“The News” Evolves

The evolution of news consumption involves multiple mobile devices.

It turns out I spend better than 90 percent of my waking hours looking at screens – two computer screens, a laptop screen, my iPhone screen, my GPS screen and my TV screen. It honestly never registered with me before.

But then I read the Pew Research Center’s State of News Media 2012, an annual report on the state of American journalism, and realized I am part of the growing trend of increased news consumption via multiple electronic mediums that include laptops, tablets and smartphones. Far from withering on the vine, journalism is on the cusp of its next great incarnation.

As a former journalist, I’m thrilled to know more American’s are following the news. Of particular interest to me was the fact that social media is playing a role (small but growing) in driving news consumption. Every shared Facebook or Twitter link, every news aggregation app (i.e., News.me, Trove, etc.), introduces the digital native generation to the life blood of journalism – news content. Even TV news has seen a slight uptick in media consumption, and CNN, CBS and several other acronyms enjoying increased brand awareness have YouTube, Apple and others to thank for this largely surprising development.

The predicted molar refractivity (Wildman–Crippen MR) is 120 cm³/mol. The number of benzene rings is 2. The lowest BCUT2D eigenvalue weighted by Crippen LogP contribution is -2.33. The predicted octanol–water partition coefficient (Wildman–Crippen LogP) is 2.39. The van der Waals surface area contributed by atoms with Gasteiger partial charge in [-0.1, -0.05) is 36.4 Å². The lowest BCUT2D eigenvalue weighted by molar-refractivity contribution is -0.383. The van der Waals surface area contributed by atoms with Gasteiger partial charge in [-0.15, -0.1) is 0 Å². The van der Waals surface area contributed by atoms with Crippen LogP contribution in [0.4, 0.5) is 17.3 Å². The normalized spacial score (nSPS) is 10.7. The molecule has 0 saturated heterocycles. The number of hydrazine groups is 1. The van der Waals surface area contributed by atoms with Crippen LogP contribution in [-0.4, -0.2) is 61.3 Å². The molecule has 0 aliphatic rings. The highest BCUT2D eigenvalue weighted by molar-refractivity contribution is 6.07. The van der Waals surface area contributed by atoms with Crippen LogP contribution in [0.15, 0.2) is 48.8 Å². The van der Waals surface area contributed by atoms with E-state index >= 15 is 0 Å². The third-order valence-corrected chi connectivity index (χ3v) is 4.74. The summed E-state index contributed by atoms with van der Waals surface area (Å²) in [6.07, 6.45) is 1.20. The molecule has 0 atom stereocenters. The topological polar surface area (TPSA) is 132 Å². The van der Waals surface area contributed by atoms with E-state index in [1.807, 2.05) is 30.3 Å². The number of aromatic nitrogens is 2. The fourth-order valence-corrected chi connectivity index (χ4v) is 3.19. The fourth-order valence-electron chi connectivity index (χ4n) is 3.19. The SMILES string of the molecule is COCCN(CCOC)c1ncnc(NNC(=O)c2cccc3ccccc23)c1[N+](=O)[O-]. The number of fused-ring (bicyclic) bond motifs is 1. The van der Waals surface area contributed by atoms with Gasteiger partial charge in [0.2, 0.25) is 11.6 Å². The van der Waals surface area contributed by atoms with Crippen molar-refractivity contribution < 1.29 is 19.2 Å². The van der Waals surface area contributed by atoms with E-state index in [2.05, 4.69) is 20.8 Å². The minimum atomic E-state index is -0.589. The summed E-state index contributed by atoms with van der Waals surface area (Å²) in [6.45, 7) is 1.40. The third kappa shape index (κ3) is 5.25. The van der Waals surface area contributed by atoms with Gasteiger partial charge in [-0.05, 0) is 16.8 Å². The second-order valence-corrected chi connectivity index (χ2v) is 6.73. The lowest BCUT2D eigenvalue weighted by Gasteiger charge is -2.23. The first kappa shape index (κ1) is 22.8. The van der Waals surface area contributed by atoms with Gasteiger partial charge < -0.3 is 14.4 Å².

Another impressive factoid from this study included nearly 30 percent of Americans now receiving their news content via a mobile device. By the time my 2-year-old niece is old enough to read a newspaper, she will likely join a majority of Americans who, at that time, will access the content of many of today’s traditional print media favorites via her iPad 12.

In the meantime, public relations professionals have a distinct opportunity to play a key role in how journalism and content sharing develop. With, for example, 70 percent of Facebook users accessing news via links shared by their friends and family, content marketing is only going to grow in stature – as long as that content is relevant, timely and trustworthy. Much like consumer product reviews, content shared via social networks has the added halo effect of trust from the person who initially shared it. Brands with genuine stories to tell, and those that cultivate their audience, will be at the forefront of the evolving public relations landscape. Where PR pros once only engaged journalists, we now must look to bloggers, iJournalists, influencers, social luminaries and – most importantly – the consumer in general. The good news is this: the news space is growing, more people are paying attention to good, quality content, and the opportunities are boundless for those willing to embrace them.

I’m pretty sure I’m right. In about 18 years, I’ll Skype with my niece to see if she agrees with the prediction I’ve made here.

About Rod Hughes

I'm a writer, bibliophile, witty wordsmith and generally a commentator on the world around me. Professionally, I am a partner and vice president of a Greater Philadelphia-based public relations agency that helps businesses get their messages out into the world in a positive, effective way. Kimball Hughes Public Relations also specializes in helping organizations manage crisis communications situations. Contact me at rhughes@kimballpr.com.
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